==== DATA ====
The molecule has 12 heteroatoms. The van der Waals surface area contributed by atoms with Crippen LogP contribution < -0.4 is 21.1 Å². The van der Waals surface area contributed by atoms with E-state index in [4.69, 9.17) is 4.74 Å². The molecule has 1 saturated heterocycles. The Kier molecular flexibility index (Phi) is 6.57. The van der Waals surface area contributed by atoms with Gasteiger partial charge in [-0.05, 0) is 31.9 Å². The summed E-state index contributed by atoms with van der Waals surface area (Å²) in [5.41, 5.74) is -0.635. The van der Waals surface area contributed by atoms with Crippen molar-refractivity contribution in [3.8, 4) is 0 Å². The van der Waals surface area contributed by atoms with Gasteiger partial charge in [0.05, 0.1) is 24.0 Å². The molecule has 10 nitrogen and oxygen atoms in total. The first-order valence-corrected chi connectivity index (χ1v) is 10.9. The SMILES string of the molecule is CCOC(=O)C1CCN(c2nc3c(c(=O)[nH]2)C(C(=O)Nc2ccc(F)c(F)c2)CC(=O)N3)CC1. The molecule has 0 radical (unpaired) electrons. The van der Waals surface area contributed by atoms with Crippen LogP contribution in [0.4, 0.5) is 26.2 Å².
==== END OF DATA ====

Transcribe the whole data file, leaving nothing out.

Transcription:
The molecule has 12 heteroatoms. The van der Waals surface area contributed by atoms with Crippen LogP contribution < -0.4 is 21.1 Å². The van der Waals surface area contributed by atoms with E-state index in [4.69, 9.17) is 4.74 Å². The molecule has 1 saturated heterocycles. The Kier molecular flexibility index (Phi) is 6.57. The van der Waals surface area contributed by atoms with Gasteiger partial charge in [-0.05, 0) is 31.9 Å². The summed E-state index contributed by atoms with van der Waals surface area (Å²) in [5.41, 5.74) is -0.635. The van der Waals surface area contributed by atoms with Crippen molar-refractivity contribution in [3.8, 4) is 0 Å². The van der Waals surface area contributed by atoms with Gasteiger partial charge in [0.05, 0.1) is 24.0 Å². The molecule has 10 nitrogen and oxygen atoms in total. The first-order valence-corrected chi connectivity index (χ1v) is 10.9. The SMILES string of the molecule is CCOC(=O)C1CCN(c2nc3c(c(=O)[nH]2)C(C(=O)Nc2ccc(F)c(F)c2)CC(=O)N3)CC1. The molecule has 0 radical (unpaired) electrons. The van der Waals surface area contributed by atoms with Crippen LogP contribution in [0.4, 0.5) is 26.2 Å².